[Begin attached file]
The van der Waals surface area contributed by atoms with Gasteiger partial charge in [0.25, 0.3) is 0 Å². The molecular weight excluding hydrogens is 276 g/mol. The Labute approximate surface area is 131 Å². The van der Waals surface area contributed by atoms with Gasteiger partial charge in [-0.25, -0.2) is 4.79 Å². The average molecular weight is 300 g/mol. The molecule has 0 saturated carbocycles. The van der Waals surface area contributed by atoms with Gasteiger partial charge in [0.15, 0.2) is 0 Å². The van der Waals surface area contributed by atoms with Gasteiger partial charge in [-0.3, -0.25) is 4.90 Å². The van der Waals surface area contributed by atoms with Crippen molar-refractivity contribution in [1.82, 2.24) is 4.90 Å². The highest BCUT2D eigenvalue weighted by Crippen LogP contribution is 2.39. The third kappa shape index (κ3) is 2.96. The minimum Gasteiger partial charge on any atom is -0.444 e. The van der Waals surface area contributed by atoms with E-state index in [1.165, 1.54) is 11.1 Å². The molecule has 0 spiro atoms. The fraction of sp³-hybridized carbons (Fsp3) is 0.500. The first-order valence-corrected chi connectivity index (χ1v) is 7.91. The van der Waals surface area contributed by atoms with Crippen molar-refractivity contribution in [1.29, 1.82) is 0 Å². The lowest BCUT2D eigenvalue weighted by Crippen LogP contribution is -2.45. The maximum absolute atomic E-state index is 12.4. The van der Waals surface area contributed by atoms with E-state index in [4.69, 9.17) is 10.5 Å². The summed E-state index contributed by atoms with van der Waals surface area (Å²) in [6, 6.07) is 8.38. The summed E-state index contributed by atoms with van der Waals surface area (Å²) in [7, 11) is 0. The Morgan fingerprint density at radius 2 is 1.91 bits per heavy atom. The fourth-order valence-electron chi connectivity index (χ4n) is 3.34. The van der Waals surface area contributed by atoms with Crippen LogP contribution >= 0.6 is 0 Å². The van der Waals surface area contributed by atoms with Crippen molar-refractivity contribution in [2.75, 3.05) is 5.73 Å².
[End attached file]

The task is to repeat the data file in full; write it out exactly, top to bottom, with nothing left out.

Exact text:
The van der Waals surface area contributed by atoms with Gasteiger partial charge in [0.25, 0.3) is 0 Å². The molecular weight excluding hydrogens is 276 g/mol. The Labute approximate surface area is 131 Å². The van der Waals surface area contributed by atoms with Gasteiger partial charge in [-0.25, -0.2) is 4.79 Å². The average molecular weight is 300 g/mol. The molecule has 0 saturated carbocycles. The van der Waals surface area contributed by atoms with Gasteiger partial charge in [0.15, 0.2) is 0 Å². The van der Waals surface area contributed by atoms with Gasteiger partial charge in [-0.3, -0.25) is 4.90 Å². The van der Waals surface area contributed by atoms with Crippen molar-refractivity contribution in [1.82, 2.24) is 4.90 Å². The highest BCUT2D eigenvalue weighted by Crippen LogP contribution is 2.39. The third kappa shape index (κ3) is 2.96. The minimum Gasteiger partial charge on any atom is -0.444 e. The van der Waals surface area contributed by atoms with E-state index in [1.165, 1.54) is 11.1 Å². The molecule has 0 spiro atoms. The fraction of sp³-hybridized carbons (Fsp3) is 0.500. The first-order valence-corrected chi connectivity index (χ1v) is 7.91. The van der Waals surface area contributed by atoms with Crippen molar-refractivity contribution in [1.29, 1.82) is 0 Å². The lowest BCUT2D eigenvalue weighted by Crippen LogP contribution is -2.45. The maximum absolute atomic E-state index is 12.4. The van der Waals surface area contributed by atoms with E-state index in [4.69, 9.17) is 10.5 Å². The summed E-state index contributed by atoms with van der Waals surface area (Å²) in [6, 6.07) is 8.38. The summed E-state index contributed by atoms with van der Waals surface area (Å²) in [7, 11) is 0. The Morgan fingerprint density at radius 2 is 1.91 bits per heavy atom. The fourth-order valence-electron chi connectivity index (χ4n) is 3.34. The van der Waals surface area contributed by atoms with Crippen LogP contribution >= 0.6 is 0 Å². The van der Waals surface area contributed by atoms with Crippen molar-refractivity contribution in [2.75, 3.05) is 5.73 Å².